Do you know which reasoning and observations made Leibniz invent the Binary system ? Some say that he was inspired by Chinese mathematicians do we have any record of how he came with this idea ?

  • $\begingroup$ You can see here for the translation of Leibniz's text. $\endgroup$ Commented Mar 15, 2015 at 9:32
  • $\begingroup$ The "source" seems to be (also) the speculations on the meaning of the trigrams contained into the the ancient Chinese classic I Ching and his purported originator Fu Xi. $\endgroup$ Commented Mar 15, 2015 at 10:49
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    $\begingroup$ You can see also here. $\endgroup$ Commented Mar 15, 2015 at 10:55
  • $\begingroup$ thank you for the link ! as a french speaker I had the pleasure to read his original publication but he does not state precisely ow he came up with the idea although Fu Xi is quoted... $\endgroup$ Commented Mar 15, 2015 at 18:45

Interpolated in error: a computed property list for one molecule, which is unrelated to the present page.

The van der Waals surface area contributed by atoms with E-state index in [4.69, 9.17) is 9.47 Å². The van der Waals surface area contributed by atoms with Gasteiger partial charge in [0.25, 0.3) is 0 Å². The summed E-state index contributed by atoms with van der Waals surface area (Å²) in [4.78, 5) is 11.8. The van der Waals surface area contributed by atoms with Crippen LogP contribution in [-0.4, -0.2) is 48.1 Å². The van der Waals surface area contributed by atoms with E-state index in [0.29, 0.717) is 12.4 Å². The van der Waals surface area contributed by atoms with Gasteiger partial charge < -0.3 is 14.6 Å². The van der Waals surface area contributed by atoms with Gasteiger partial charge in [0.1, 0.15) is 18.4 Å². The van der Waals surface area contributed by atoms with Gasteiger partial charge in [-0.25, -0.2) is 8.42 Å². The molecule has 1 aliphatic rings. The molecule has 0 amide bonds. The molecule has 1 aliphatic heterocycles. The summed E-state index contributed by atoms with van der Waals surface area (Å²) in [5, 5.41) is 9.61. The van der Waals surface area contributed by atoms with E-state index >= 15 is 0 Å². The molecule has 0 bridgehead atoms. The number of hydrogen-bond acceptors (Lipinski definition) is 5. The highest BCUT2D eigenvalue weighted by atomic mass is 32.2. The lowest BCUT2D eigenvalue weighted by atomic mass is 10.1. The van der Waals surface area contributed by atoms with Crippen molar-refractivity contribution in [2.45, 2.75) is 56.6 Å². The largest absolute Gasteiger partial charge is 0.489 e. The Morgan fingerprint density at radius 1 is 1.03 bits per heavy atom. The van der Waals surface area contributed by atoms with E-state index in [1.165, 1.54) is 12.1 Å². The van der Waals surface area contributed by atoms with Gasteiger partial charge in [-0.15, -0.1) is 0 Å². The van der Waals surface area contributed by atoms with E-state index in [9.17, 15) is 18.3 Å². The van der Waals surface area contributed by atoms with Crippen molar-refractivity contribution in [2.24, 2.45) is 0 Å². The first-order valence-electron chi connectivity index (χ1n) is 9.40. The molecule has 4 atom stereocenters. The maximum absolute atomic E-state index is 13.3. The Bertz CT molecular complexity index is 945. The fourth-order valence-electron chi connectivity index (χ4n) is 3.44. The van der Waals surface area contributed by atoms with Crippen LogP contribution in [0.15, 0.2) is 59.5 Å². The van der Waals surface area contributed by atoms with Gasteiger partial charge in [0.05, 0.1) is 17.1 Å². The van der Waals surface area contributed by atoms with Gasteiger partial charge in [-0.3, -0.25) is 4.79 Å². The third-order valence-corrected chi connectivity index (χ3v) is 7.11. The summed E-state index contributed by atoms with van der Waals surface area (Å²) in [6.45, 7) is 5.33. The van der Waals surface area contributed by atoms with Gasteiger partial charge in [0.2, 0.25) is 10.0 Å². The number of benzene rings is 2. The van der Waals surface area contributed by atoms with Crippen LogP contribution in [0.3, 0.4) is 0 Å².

1 Answer 1


It has to do with the invention of the method of calculus. The slope y/x us making x to be the thickness of 1. Then del x was used as 0. Also in number theory, what are the numbers that has meaning beyond just to "count". Then 0 and 1 are the only numbers. Also the truth of Yin and Yang really are every where by as big as the heliocentric world and the center of the universe which the Sun revolves around ,to as small as an atom, which Z numbers of electrons encircles the nucleus. Also action and reaction, the action is Yang and has inertia but reaction would not even exist without first having action. If you are motivated , you should go along this path and decipher the secret of prime numbers. Fuxi used the binary to have numbered the first 8 digits and the code in his map was first deciphered by some French guy. And Lebniz used the Eight digits to match with the Christian holy number 7. Although, fuxi has used the eighth digits,that is 7, to have described heaven, seemingly..but I have not seen anything special with the first 8 digits and I am not motivated to find out about what's special just like I don't with deciphering the secret in prime numbers.But maybe you can, and you may have it published so I will know in the future. :)

  • $\begingroup$ Wow, this almost looks like bot-generated spam. It's just barely coherent enough that I believe it was actually written by a person, otherwise I'd flag it. $\endgroup$
    – David K
    Commented Sep 24, 2015 at 21:06

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